On April 15th, Senator DiDomenico joined with the United Brotherhood of Carpenters and labor leaders from across the Greater Boston Area to take part in Boston Tax Fraud Day of Action. Together, they called for urgent action on legislation to crack down on the rampant epidemic of wage theft here in Massachusetts. Senator DiDomenico is the lead sponsor of S.1179, An Act to prevent wage theft, promote employer accountability, and enhance public enforcement, which would give the state greater power to go after corrupt employers and provide additional tools for the Attorney General’s Office to hold violators fully accountable.
”Each year that goes by without action on this bill means that more and more workers—many of whom are immigrants—fall victim to wage theft and thousands of dollars are stolen from our economy,” said Senator DiDomenico, speaking at the rally. “Wage theft takes many different forms, but they all have the common denominator of hurting hard working men and women and our tax payers. Enough is enough. We must take action by passing S.1179 to crack down on corrupt employers and ensure our workers get the pay they rightfully deserve.”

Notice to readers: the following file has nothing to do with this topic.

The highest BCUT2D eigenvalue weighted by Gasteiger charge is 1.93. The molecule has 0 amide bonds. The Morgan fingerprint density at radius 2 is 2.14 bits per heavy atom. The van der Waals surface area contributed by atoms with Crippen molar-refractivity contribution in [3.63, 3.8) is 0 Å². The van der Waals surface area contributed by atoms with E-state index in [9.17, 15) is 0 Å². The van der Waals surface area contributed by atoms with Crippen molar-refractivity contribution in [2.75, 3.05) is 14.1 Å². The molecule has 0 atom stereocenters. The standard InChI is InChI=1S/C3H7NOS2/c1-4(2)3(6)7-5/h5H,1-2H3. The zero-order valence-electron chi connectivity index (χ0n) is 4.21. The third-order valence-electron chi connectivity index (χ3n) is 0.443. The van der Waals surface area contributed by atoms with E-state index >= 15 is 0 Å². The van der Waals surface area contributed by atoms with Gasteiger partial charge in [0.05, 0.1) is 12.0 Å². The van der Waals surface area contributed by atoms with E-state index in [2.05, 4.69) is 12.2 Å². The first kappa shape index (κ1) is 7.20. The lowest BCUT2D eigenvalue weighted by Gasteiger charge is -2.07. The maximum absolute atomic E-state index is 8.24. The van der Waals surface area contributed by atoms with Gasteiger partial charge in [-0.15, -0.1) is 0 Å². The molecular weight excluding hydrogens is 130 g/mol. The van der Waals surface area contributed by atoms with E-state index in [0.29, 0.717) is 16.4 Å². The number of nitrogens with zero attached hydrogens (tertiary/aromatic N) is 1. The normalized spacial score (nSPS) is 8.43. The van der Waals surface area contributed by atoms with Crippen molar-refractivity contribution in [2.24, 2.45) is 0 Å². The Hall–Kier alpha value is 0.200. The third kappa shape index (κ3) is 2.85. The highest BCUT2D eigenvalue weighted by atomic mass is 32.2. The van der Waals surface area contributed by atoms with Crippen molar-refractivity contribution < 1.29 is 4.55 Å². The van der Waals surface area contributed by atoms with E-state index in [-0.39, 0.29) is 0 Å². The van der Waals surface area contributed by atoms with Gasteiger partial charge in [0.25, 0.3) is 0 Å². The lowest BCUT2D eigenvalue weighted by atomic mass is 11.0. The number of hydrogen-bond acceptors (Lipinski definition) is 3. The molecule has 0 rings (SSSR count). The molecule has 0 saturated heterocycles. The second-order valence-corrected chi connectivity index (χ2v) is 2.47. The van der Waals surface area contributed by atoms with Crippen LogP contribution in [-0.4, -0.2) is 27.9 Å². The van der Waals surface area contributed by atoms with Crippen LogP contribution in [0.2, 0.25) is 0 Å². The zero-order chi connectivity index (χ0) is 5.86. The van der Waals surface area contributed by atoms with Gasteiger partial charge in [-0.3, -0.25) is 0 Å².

Wage theft- the illegal practice of not paying employees for all of their work– has become a pervasive problem throughout the Massachusetts economy. One of the most prevalent of these practices is payroll fraud, via misclassifying employees as independent contractors or paying workers “off-the-books” in cash-only arrangements. As a result, some employers avoid paying taxes and into critical safety nets for workers– like unemployment insurance, workers compensation, Social Security and Medicare benefits–putting an unfair burden on Massachusetts tax payers and the Commonwealth when employees have a legitimate right to utilize these programs. Wage theft also hurts legitimate businesses by putting law-abiding companies at a competitive disadvantage when they lose contracts to companies that charge less for their work by cheating their workers out of their pay.
To increase accountability in labor contracting and subcontracting, the bill holds lead contractors accountable for the wage theft violations of their subcontractors if there is a significant connection to their business activities or operations and enhances the enforcement power of the Attorney General’s Office by allowing it to bring wage theft cases directly to civil court. The Attorney General would also gain the ability to issue a stop work order in response to a wage theft violation.
To protect employees affected by a stop work order, the bill requires that employees be paid for the period that the stop work order is in effect or the first 10 days the employee was scheduled to work had the stop order not been issued.
The Massachusetts Senate has twice passed Senator DiDomenico’s wage theft bill during previous legislative sessions with nearly unanimous and bipartisan support. Today, the bill is currently pending before the Joint Committee on Labor and Workforce development where is awaits a favorable report.